The Dictionary of Sydney was archived in 2021.
Kathryn Harkup, Death by Shakespeare: Snakebites, Stabbings and Broken Hearts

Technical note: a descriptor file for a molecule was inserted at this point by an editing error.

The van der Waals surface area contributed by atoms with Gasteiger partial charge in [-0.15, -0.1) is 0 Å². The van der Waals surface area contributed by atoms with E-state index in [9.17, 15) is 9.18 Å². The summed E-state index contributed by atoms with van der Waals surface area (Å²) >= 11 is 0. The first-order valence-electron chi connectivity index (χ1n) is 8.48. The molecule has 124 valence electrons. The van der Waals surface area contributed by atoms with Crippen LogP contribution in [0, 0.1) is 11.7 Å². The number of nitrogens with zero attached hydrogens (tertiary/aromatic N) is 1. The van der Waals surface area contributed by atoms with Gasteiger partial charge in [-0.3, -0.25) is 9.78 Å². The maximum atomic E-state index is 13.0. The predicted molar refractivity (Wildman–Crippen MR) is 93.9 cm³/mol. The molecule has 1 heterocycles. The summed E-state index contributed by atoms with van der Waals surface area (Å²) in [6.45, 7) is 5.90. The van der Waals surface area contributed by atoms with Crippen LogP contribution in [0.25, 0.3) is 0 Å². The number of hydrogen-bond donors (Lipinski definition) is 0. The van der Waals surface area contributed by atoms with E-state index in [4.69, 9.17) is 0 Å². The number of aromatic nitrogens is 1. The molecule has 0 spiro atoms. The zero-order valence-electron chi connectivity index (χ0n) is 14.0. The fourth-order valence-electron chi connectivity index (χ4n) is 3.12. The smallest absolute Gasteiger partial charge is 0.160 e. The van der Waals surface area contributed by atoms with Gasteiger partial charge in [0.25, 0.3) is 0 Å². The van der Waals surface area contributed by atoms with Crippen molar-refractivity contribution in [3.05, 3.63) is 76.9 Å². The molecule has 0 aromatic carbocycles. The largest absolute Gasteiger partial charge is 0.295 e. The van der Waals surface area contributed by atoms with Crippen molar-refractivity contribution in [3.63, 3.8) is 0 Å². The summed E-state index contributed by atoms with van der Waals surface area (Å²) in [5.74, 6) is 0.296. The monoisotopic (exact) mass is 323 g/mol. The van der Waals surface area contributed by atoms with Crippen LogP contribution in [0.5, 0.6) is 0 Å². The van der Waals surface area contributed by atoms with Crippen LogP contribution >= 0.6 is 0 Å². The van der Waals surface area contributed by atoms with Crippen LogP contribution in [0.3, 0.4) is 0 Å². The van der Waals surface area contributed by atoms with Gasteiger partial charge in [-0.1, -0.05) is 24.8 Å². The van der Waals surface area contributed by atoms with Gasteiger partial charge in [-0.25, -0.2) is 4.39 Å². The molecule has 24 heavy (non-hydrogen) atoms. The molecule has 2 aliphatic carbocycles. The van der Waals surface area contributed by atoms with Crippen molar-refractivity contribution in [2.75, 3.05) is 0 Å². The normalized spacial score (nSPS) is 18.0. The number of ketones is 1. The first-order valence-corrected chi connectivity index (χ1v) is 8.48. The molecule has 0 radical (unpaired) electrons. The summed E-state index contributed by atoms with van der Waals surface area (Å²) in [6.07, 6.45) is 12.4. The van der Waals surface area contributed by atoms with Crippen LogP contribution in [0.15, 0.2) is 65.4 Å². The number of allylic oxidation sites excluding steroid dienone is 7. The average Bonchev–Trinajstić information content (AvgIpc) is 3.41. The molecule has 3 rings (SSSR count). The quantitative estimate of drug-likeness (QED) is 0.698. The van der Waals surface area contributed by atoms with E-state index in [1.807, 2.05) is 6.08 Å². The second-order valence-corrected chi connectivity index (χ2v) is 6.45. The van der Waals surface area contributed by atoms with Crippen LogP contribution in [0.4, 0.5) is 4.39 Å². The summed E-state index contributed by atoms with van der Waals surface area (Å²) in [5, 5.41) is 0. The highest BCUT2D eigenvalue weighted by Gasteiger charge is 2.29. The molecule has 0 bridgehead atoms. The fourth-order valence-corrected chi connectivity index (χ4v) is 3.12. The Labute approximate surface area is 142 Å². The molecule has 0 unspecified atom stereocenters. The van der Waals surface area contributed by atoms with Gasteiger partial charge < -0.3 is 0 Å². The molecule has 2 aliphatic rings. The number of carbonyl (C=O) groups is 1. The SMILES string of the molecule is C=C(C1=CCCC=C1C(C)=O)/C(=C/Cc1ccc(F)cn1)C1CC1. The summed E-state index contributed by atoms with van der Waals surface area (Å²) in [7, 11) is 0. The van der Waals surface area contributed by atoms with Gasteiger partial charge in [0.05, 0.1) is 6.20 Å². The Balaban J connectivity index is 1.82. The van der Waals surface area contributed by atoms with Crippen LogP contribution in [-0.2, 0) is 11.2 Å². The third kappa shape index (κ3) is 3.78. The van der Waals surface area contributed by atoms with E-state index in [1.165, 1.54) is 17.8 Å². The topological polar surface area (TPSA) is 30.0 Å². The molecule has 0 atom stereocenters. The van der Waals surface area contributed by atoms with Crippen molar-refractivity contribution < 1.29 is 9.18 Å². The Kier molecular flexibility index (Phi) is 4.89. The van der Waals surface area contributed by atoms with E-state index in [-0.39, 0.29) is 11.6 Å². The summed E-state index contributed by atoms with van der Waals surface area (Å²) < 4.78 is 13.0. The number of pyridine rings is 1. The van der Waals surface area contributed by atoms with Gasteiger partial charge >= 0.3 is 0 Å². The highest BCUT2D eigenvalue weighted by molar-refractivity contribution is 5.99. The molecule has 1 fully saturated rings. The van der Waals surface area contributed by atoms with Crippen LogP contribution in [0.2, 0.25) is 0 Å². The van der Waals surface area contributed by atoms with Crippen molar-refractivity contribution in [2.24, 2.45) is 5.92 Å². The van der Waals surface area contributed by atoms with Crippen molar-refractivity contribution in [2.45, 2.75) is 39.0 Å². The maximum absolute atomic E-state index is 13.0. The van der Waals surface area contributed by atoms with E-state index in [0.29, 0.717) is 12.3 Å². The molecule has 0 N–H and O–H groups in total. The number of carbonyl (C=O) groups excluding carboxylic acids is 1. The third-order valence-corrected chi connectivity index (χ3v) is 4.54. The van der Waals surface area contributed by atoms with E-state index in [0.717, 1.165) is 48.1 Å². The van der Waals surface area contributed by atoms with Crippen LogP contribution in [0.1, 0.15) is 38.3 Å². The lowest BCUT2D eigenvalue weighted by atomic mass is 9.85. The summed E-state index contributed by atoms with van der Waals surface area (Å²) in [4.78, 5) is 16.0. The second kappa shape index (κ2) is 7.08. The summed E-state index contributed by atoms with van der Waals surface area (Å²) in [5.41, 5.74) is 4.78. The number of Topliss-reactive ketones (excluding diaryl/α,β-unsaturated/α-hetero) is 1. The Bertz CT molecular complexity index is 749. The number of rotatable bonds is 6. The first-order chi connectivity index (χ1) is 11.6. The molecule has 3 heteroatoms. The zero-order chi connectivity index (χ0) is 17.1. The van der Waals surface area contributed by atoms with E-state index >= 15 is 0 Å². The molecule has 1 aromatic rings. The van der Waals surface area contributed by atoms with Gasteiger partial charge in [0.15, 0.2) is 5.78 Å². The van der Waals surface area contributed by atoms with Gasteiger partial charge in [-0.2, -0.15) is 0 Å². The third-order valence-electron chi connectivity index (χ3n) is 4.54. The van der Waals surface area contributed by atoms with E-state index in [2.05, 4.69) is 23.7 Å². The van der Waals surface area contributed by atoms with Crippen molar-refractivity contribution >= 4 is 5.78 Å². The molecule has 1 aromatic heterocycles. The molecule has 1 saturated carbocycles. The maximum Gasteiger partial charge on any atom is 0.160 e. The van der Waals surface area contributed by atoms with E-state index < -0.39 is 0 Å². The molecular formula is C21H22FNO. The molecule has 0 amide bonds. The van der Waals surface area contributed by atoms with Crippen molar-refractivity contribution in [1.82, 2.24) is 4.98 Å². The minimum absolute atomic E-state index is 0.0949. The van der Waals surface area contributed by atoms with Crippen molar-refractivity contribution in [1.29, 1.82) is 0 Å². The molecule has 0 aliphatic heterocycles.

Bloomsbury, July 2020, 340 pp. (plus an appendix, bibliography, acknowledgements and index), ISBN: 9781472958211, p/bk, AUS$29.99The great Bard is well known for his plays and his poetry. He is also a bloke well known for knocking off quite a few people as he told numerous stories of comedy, history and tragedy. In Death by Shakespeare: Snakebites, Stabbings and Broken Hearts, Kathryn Harkup – chemist and science writer – has taken a close look at the numerous ways in which William Shakespeare dealt with those characters who had served their purpose. An equal opportunity writer, Shakespeare had no qualms in killing off the young, the old, the rich, the poor, men, women, the good, the not quite so good and the absolutely terrible. Harkup utilises her expertise as a scientist to explore how these eliminations fit with Shakespeare’s ideas of entertainment and within the broader context of everyday life in the Elizabethan era. Harkup starts off with an excellent overview of what we do, and do not, know about Shakespeare before she gets down to business. Scenes of death and dying were more open in Shakespeare’s day than they are now, and while Shakespeare 'may have understood little about the science of the process of death […] he knew what it looked, sounded and smelled like' (p. 10). So, how accurate are the methods of dispatch across the writer’s works? How does his knowledge of poisons, for example, stack up? Spoiler Alert: if you have not read or seen an adaptation of Hamlet, the 'ear is a particularly poor choice for application' of a poison (p. 263). Similarly, a broken heart or a lack of sleep might make us feel terrible but, comorbidities aside, these ailments are unlikely to kill us. Some deaths, of course, are quite straightforward. For example, executions were common at the time that these plays were first performed, so beheadings, hangings and the odd drawing and quartering would have all seemed rather normal. Almost routine. War, too, was a shadow that lingered across Elizabethan England and so deaths on a wide range of battlefields, across place and time, would have not been unexpected by theatre patrons. Oh, and murder. So many murders. Animals, then and now, can be dangerous. Adonis is gored by a boar in Venus and Adonis, Cleopatra and her loyal servant Charmain both fall to the bite of an asp, while Antigonus is the victim of the most famous stage direction of all time, 'exit, pursued by a bear', in The Winter’s Tale. I must admit that – as I continue to work from home as the COVID-19 pandemic rages around the world – I found Harkup’s discussions on plague a tad confronting. A response that I feel is justified by Shakespeare himself who was 'liberal with using plague as a general curse' but made minimal references to the Black Death. Indeed, no playwright of the age 'depicted plague in any realistic way or detailed its awful effects. It is almost as if though the topic were too terrifying to mention or show onstage' (p. 210). But, in this and in every other type of death presented within this text Harkup’s knowledge of science is obvious and her skills as a science communicator are strong. She, in a rather strange twist, brings death to life. In a world where forensic science articles, podcasts and television shows have firmly established themselves in the landscape of popular culture, Harkup’s contributions to the teaching of non-scientists about the science behind our lives and deaths are both elegant and engaging. Critically, Harkup is not trying to distract from our enjoyment of the literature she is exploring, she is trying to enrich our understanding of what we read. Interdisciplinarity has never been so much fun. For those more interested in the hard facts, rather than all of the gory details, Harkup has also produced a quick guide to the deaths in Shakespeare’s works. An excellent appendix offers a table that lists Shakespeare’s plays and poems with characters who met untimely ends. Readers can quickly scroll through beheadings, drownings, smotherings, stabbings and more. There is also a very useful bibliography and an index. Death by Shakespeare is a macabre but fascinating (and strangely delightful) lens through which to view Shakespeare’s creative outputs. If you enjoyed Harkup’s earlier efforts to look at literature through science – A is for Arsenic: The Poisons of Agatha Christie (2015) or Making the Monster: The Science Behind Mary Shelley’s Frankenstein (2018) – then this new book is an excellent choice. This volume is also for anyone interested in William Shakespeare and the world he lived in, from those studying Shakespeare for the first time through to those who know Bill well. It is also a timely reminder to stay away from bears. Reviewed by Dr Rachel Franks, July 2020 SPECIAL OFFER: Purchase a copy of the book from the State Library of NSW's shop during the month of August 2020 and receive a 10% discount using the code SP082020. Click here to go to The Library Shop online.